Wed Nov 19,
PARIS (AFP) - The dodo, an ungainly-looking Indian Ocean bird which became a synonym for extinction when it died out some 300 years ago, probably survived nearly three decades beyond the date commonly given for its disappearance, scientists believe.
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The last confirmed sighting of a dodo was on a small islet off Mauritius in 1662, an occasion that stirred huge excitement because a whole 24 years had elapsed since the large flightless bird had been previously spotted.
However according to calculations by zoologists David Roberts and Andrew Solow, the species probably struggled on until 1690 before dying out.
The animal's disappearance, which gave rise to the expression "dead as a dodo," is believed to have been caused by a combination of human settlement and being hunted for its attractive feathers, making it arguably the world's first fashion victim.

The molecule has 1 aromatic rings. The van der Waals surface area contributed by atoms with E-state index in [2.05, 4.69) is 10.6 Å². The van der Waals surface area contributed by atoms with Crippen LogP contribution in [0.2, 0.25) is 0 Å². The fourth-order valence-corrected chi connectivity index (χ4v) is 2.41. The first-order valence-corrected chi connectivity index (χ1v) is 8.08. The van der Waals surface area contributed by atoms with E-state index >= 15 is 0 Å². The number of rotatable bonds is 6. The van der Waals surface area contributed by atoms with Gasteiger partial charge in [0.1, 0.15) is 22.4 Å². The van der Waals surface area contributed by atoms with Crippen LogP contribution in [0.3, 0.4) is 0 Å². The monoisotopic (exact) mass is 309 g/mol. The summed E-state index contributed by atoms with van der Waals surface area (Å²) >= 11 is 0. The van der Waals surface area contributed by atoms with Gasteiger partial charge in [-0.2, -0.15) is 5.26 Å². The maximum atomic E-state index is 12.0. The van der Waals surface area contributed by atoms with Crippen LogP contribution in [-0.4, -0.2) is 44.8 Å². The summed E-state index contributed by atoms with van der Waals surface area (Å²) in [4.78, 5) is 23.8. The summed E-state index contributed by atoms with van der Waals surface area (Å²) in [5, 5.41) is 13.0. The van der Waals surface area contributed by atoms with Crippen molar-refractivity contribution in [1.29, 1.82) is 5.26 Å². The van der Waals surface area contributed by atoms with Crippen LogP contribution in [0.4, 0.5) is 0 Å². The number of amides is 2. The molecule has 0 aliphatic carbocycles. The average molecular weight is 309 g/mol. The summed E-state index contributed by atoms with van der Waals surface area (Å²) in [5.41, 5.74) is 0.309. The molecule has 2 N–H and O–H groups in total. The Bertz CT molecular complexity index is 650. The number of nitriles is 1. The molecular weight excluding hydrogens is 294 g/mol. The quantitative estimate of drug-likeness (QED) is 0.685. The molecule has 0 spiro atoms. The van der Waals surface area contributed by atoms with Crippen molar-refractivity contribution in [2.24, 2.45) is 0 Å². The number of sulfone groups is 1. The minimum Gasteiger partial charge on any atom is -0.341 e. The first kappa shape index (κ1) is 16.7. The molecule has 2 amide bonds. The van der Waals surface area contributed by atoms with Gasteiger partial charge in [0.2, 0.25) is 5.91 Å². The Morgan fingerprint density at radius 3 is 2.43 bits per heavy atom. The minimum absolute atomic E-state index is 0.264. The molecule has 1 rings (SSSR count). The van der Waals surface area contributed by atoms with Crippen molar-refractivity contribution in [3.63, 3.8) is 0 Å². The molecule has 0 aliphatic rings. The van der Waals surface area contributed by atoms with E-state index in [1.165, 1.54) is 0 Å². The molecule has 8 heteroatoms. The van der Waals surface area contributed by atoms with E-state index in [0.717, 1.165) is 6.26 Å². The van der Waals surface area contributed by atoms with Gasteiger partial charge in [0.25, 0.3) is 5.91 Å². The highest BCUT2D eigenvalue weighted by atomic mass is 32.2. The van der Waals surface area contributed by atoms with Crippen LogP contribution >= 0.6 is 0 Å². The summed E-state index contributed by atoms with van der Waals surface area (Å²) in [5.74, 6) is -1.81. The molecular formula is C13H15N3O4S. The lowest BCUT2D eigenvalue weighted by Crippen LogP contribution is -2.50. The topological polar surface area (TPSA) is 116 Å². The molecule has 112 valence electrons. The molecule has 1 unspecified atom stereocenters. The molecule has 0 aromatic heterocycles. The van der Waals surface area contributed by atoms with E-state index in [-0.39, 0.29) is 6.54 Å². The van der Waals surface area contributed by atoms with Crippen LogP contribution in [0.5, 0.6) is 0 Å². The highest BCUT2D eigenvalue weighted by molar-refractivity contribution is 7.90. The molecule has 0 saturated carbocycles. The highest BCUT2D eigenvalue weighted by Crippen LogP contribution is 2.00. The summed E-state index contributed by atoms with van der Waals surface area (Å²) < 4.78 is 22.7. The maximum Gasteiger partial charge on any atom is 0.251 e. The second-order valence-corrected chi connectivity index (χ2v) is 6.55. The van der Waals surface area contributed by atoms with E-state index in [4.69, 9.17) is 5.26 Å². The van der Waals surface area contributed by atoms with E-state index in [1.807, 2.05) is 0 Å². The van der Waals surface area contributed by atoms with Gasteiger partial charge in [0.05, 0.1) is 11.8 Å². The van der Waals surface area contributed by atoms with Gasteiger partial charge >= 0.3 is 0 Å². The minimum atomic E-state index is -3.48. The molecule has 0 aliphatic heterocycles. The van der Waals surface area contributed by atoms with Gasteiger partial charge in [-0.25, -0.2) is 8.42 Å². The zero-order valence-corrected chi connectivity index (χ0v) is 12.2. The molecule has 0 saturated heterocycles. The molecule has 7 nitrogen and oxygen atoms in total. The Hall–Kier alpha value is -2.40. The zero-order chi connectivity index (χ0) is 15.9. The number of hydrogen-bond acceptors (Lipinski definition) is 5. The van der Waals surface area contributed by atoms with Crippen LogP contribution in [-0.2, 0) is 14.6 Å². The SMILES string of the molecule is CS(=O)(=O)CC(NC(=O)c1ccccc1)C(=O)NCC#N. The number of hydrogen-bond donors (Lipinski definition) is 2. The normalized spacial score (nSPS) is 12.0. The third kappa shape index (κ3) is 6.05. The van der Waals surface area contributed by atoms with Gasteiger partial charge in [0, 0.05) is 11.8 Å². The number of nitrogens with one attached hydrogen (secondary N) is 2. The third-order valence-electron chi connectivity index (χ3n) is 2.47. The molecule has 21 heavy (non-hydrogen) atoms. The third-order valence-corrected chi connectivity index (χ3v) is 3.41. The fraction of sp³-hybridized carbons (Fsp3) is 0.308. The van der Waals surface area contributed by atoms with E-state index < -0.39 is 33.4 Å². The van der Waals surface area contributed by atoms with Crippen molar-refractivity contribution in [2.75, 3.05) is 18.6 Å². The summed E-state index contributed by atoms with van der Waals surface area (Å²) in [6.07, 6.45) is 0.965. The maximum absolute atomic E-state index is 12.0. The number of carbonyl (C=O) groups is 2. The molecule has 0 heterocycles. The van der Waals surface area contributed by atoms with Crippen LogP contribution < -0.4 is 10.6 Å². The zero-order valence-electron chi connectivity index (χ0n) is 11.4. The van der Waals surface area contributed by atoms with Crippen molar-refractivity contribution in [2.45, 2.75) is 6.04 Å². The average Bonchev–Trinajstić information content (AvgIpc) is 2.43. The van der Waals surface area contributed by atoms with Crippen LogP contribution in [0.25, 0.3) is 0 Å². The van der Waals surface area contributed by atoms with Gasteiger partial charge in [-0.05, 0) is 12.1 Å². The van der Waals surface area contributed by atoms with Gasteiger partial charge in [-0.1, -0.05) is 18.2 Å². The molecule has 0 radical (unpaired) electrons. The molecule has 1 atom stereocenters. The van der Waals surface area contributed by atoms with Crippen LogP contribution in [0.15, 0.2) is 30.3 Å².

The mathematics used in Roberts' and Solow's research is based on a linear equation, whose factors are the progressively rarer sightings of the dodo as the 17th century wore on. The increasingly wider gap between sightings points to a population in headlong decline.
Their estimate is that the dodo drew its last breath in 1690.
"In most cases, the extinction of a species must be inferred from the record of sightings or from collections of individual organisms," the pair write in Thursday's issue of Nature, the British science weekly.
"But when a species becomes increasingly rare before its final extinction, it may continue to exist unseen for many years -- so the time of its last sighting may be a poor estimate of the time of extinction."
Roberts, of Britain's Royal Botanic Gardens, and Solow, of the Woods Hole Oceanographic Institution in Massachusetts, note that an escaped slave known only as Simon claimed to have seen a dodo in 1674, 12 years after the last confirmed sighting.
Simon's account, and other later claims, "are open to question" but even if they were true, the dodo would no doubt have died out by 1700, they say.
The dodo, discovered by Portuguese seafarers in 1507 on Mauritius and surrounding islands, weighed in at about 23 kilos (50 pounds) fully grown.
Easy to catch and with low fertility, the birds were imperilled by the introduction of cats, rats and pigs on its home.
But the nail in the coffin was fashion. The dodo's magnificent grey-blue feathers meant that the bird was hunted to oblivion to provide plumage for women's hats.
source: PARIS (AFP)